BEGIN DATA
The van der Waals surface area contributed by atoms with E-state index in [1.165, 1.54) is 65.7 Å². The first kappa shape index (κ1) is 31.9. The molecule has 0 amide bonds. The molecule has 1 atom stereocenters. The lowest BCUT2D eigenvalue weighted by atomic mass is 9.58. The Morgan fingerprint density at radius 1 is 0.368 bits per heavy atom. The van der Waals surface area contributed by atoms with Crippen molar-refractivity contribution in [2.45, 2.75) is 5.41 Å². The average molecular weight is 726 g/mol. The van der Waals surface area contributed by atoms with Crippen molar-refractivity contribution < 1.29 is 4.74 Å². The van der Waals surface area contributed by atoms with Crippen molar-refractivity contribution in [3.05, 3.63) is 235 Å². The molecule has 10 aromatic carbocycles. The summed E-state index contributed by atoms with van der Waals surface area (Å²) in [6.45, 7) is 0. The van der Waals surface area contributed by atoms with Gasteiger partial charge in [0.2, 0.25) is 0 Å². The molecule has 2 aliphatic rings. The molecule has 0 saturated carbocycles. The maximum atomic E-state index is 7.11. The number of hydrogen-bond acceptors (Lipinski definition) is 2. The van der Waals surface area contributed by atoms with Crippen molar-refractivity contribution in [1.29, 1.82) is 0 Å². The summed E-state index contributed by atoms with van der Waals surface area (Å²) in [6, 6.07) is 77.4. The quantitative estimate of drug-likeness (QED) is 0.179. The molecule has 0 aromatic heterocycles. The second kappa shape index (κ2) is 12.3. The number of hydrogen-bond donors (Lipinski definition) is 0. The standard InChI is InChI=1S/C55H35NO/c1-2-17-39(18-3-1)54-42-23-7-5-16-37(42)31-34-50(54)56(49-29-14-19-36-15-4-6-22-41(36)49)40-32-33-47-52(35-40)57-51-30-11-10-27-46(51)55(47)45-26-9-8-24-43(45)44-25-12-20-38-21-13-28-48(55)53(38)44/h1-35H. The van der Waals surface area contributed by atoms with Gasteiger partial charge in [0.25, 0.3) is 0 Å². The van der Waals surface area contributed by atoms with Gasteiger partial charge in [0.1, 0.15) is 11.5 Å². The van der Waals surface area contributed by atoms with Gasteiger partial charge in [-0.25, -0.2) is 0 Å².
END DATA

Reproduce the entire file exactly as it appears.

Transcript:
The van der Waals surface area contributed by atoms with E-state index in [1.165, 1.54) is 65.7 Å². The first kappa shape index (κ1) is 31.9. The molecule has 0 amide bonds. The molecule has 1 atom stereocenters. The lowest BCUT2D eigenvalue weighted by atomic mass is 9.58. The Morgan fingerprint density at radius 1 is 0.368 bits per heavy atom. The van der Waals surface area contributed by atoms with Crippen molar-refractivity contribution in [2.45, 2.75) is 5.41 Å². The average molecular weight is 726 g/mol. The van der Waals surface area contributed by atoms with Crippen molar-refractivity contribution < 1.29 is 4.74 Å². The van der Waals surface area contributed by atoms with Crippen molar-refractivity contribution in [3.05, 3.63) is 235 Å². The molecule has 10 aromatic carbocycles. The summed E-state index contributed by atoms with van der Waals surface area (Å²) in [6.45, 7) is 0. The van der Waals surface area contributed by atoms with Gasteiger partial charge in [0.2, 0.25) is 0 Å². The molecule has 2 aliphatic rings. The molecule has 0 saturated carbocycles. The maximum atomic E-state index is 7.11. The number of hydrogen-bond acceptors (Lipinski definition) is 2. The van der Waals surface area contributed by atoms with Crippen molar-refractivity contribution in [1.29, 1.82) is 0 Å². The summed E-state index contributed by atoms with van der Waals surface area (Å²) in [6, 6.07) is 77.4. The quantitative estimate of drug-likeness (QED) is 0.179. The molecule has 0 aromatic heterocycles. The second kappa shape index (κ2) is 12.3. The number of hydrogen-bond donors (Lipinski definition) is 0. The standard InChI is InChI=1S/C55H35NO/c1-2-17-39(18-3-1)54-42-23-7-5-16-37(42)31-34-50(54)56(49-29-14-19-36-15-4-6-22-41(36)49)40-32-33-47-52(35-40)57-51-30-11-10-27-46(51)55(47)45-26-9-8-24-43(45)44-25-12-20-38-21-13-28-48(55)53(38)44/h1-35H. The van der Waals surface area contributed by atoms with Gasteiger partial charge in [0.25, 0.3) is 0 Å². The van der Waals surface area contributed by atoms with Gasteiger partial charge in [0.1, 0.15) is 11.5 Å². The van der Waals surface area contributed by atoms with Gasteiger partial charge in [-0.25, -0.2) is 0 Å².